We depart, Alessandro looking concerned and Paola’s smile wattage severely reduced. I make a mental note to see if I can get to Sienna without touching the brakes.
Sienna delivers in style with an Alfa fan base ten deep, and all shouting and waving and willing the 6c to Brescia. At Florence we catch up with Sir Chris Hoy and Le Mans legend Andy Wallace in their XK120 in the traffic. They’re clearly having a blast and we helpfully teach them a few Italian phrases that are sure to make the home leg more eventful.
Sorry, chaps. With the Italian for beginners lesson complete, we stick to Wallace as he threads the XK120 gracefully through the Florentine traffic and on towards the legendary Futa and Raticossa passes.
Worth noting here that ‘we’ have successfully managed not to set fire to the brakes again (mostly because we haven’t used them), but more notably because Alessandro has slackened the front shoes off leaving the rears to do more (see all) of the work. This makes for ‘interesting’ braking performance.
Another fuel stop and Co-pilot is back in the driving seat as we head to the Italian petrolhead heartland, and Ferrari. The usually fortified gates are open and we drive the 6c through and into the heart and soul of the Prancing Horse, past the wind tunnel and down past the assembly lines and out through the historical gates. Out and down to Fiorano, Ferrari’s backyard test track. And another time trial. Oh God.
It seems incredibly odd, driving the 6c around hallowed turf (not literally) where Lauda made his comeback, Schumacher invented his favorite pasta dish and more recently Alonso honed LaFerrari, but Co-pilot is living the dream, we break the beam and we’re done and off to Cremona…
A final fuel stop and the support team are pleased to see nothing is on fire. The smiles and ‘complimeti’ are back.
As the light fades I’m back in the driving seat for the final set of stamps and the last blast to Brescia. We clear Cremona and the finish is now tantalizingly close. The goal we’ve been working towards, fighting over, arguing about - a simple finish - is a mere 33 miles away. True to form it’s raining again.
The exhaustion sets in like a bad hangover and the car goes silent. We’re both painfully aware that we’re in the ‘so near and yet so far zone’ and we need to keep the 6c humming to make our allotted time into Brescia. Luckily, the road from Cermona to Brescia is arrow straight and I find my mind wandering to Moss and Jenks, foot buried, pace notes finished, racing flat out to the line, having done what it’s taken us three days to complete in just ten hours…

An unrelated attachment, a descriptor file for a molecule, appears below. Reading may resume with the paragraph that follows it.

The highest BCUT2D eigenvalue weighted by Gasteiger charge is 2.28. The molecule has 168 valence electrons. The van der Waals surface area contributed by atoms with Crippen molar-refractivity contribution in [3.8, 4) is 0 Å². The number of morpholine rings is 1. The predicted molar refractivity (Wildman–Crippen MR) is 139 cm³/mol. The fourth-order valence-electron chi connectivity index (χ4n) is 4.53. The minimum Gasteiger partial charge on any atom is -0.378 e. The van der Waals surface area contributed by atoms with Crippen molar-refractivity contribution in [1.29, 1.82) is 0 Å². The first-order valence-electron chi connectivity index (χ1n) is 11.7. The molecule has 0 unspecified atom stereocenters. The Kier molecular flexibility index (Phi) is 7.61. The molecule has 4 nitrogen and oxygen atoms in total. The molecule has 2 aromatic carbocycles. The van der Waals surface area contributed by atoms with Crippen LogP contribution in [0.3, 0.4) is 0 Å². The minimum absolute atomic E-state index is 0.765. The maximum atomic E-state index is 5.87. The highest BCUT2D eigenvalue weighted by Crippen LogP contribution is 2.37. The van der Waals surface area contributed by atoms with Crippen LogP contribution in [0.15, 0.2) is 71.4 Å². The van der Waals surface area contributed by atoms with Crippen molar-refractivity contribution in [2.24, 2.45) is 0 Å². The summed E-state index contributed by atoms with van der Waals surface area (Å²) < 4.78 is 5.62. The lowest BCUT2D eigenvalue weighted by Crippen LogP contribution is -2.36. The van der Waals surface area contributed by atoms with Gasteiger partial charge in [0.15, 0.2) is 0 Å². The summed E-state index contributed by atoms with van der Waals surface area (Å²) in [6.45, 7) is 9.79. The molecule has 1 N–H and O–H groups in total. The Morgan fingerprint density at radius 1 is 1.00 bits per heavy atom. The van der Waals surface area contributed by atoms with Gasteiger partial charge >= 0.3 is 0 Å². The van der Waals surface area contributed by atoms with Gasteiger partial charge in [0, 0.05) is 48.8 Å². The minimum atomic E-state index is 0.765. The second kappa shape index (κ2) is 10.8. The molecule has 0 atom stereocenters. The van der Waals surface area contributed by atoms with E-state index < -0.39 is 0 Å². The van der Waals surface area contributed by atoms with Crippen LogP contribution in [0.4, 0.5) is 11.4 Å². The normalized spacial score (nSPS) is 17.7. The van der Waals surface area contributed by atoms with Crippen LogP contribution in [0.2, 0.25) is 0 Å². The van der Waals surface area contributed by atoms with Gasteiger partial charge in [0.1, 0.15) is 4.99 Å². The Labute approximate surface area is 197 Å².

We’re pushing the 6c now and sat at 120kmh, which feels like lightspeed when you’re surrounded by 1938 aerodynamics with your path lit by 1938 lights, staring into the distance and trying to pick out which is a white line at the edge of the road, and what is the reflection of some distant light source in a raindrop. It’s almost lethally hypnotic.
Wave upon wave of all-consuming fatigue hits like a warm, pillowy battering ram, and we fight it off with the reality that get it wrong now and not only will the adventure be over, but we will be too.
The Brescia city limits sign flashes by.
“Left here mate, then down to that roundabout and left and then….we’re here”
“Thanks Co-pilot, awesome job today”
“Pleasure mate, mind blowing really”
No sooner have we turned left into Via Venezia than we’re back in the organized chaos that is the queue for the finish. Yet more exemplary Italian organization sees us cross the line at our allotted time, beer in hand, 1000 miles done and dusted. We roll down the ramp, race over and are plunged straight back into the modern world as we get lost in Brescia and have to hook up my iPhone and get it to navigate our way back to the hotel and our awaiting support crew. We did it. It feels like victory.
The emotions of the Mille are hard to define, it is the most frenetic, frustrating, exhausting, beautiful, life-affirming event it’s possible to imagine. Held in a country that is quite simply the only place in the world with the charisma, organization, beauty and passion to be able to pull it off. It is without question the single greatest way for Italy to showcase all that it’s good at.
Our personal Mille proves the Alfa brand still commands respect, and with the right product has the potential to go from strength to strength. We lost count of the tens of thousands of people who jumped up and down in excitement as we passed, grandparents reminiscing, fathers nudging their children and passing their infectious enthusiasm onto the next generation. All of them with the words “Alfa, Bella Macchina” forming on theirs lips as we passed. The 6c was a quite incredible way to experience that passion at all the corners of the country.
As for Co-pilot, to compete in the Mille Miglia is an unbelievable honour; to compete in a works Alfa team with your father (life’s co-pilot) at your side was an indescribable pleasure, even when we didn’t know where we were going or what the time was. The cliché has it that the Mille is made up of a thousand miles and a thousand smiles. The scale of that understatement is staggering.
A thousand miles, countless smiles and memories that will last for generations to come is more like it. Thank you Alfa, thank you Italy.